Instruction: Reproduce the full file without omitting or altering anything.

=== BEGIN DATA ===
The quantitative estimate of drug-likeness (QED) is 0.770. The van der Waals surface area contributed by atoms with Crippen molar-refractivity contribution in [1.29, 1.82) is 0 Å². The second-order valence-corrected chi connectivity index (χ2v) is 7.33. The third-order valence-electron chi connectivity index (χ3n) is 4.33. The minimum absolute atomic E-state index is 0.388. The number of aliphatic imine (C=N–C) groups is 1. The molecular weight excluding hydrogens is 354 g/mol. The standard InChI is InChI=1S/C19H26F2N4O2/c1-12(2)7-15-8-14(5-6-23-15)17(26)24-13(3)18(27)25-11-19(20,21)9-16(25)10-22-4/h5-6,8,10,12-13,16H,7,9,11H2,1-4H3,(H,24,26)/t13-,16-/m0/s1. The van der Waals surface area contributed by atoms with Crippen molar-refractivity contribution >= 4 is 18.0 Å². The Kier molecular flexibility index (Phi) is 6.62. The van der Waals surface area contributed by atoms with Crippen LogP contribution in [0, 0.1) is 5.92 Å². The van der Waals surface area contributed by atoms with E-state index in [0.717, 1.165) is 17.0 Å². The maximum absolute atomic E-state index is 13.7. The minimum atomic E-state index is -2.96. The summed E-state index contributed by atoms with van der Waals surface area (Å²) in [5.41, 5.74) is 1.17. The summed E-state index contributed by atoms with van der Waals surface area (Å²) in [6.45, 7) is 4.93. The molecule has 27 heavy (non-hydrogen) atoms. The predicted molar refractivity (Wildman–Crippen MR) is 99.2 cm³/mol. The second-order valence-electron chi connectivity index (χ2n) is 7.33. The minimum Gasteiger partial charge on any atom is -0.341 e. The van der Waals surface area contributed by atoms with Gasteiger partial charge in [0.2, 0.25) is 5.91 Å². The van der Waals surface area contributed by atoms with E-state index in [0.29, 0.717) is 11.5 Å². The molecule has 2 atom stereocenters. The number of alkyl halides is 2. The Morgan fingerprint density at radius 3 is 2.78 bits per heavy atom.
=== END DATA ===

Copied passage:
The quantitative estimate of drug-likeness (QED) is 0.770. The van der Waals surface area contributed by atoms with Crippen molar-refractivity contribution in [1.29, 1.82) is 0 Å². The second-order valence-corrected chi connectivity index (χ2v) is 7.33. The third-order valence-electron chi connectivity index (χ3n) is 4.33. The minimum absolute atomic E-state index is 0.388. The number of aliphatic imine (C=N–C) groups is 1. The molecular weight excluding hydrogens is 354 g/mol. The standard InChI is InChI=1S/C19H26F2N4O2/c1-12(2)7-15-8-14(5-6-23-15)17(26)24-13(3)18(27)25-11-19(20,21)9-16(25)10-22-4/h5-6,8,10,12-13,16H,7,9,11H2,1-4H3,(H,24,26)/t13-,16-/m0/s1. The van der Waals surface area contributed by atoms with Crippen molar-refractivity contribution >= 4 is 18.0 Å². The Kier molecular flexibility index (Phi) is 6.62. The van der Waals surface area contributed by atoms with Crippen LogP contribution in [0, 0.1) is 5.92 Å². The van der Waals surface area contributed by atoms with E-state index in [0.717, 1.165) is 17.0 Å². The maximum absolute atomic E-state index is 13.7. The minimum atomic E-state index is -2.96. The summed E-state index contributed by atoms with van der Waals surface area (Å²) in [5.41, 5.74) is 1.17. The summed E-state index contributed by atoms with van der Waals surface area (Å²) in [6.45, 7) is 4.93. The molecule has 27 heavy (non-hydrogen) atoms. The predicted molar refractivity (Wildman–Crippen MR) is 99.2 cm³/mol. The second-order valence-electron chi connectivity index (χ2n) is 7.33. The minimum Gasteiger partial charge on any atom is -0.341 e. The van der Waals surface area contributed by atoms with Gasteiger partial charge in [0.2, 0.25) is 5.91 Å². The van der Waals surface area contributed by atoms with E-state index in [0.29, 0.717) is 11.5 Å². The molecule has 2 atom stereocenters. The number of alkyl halides is 2. The Morgan fingerprint density at radius 3 is 2.78 bits per heavy atom.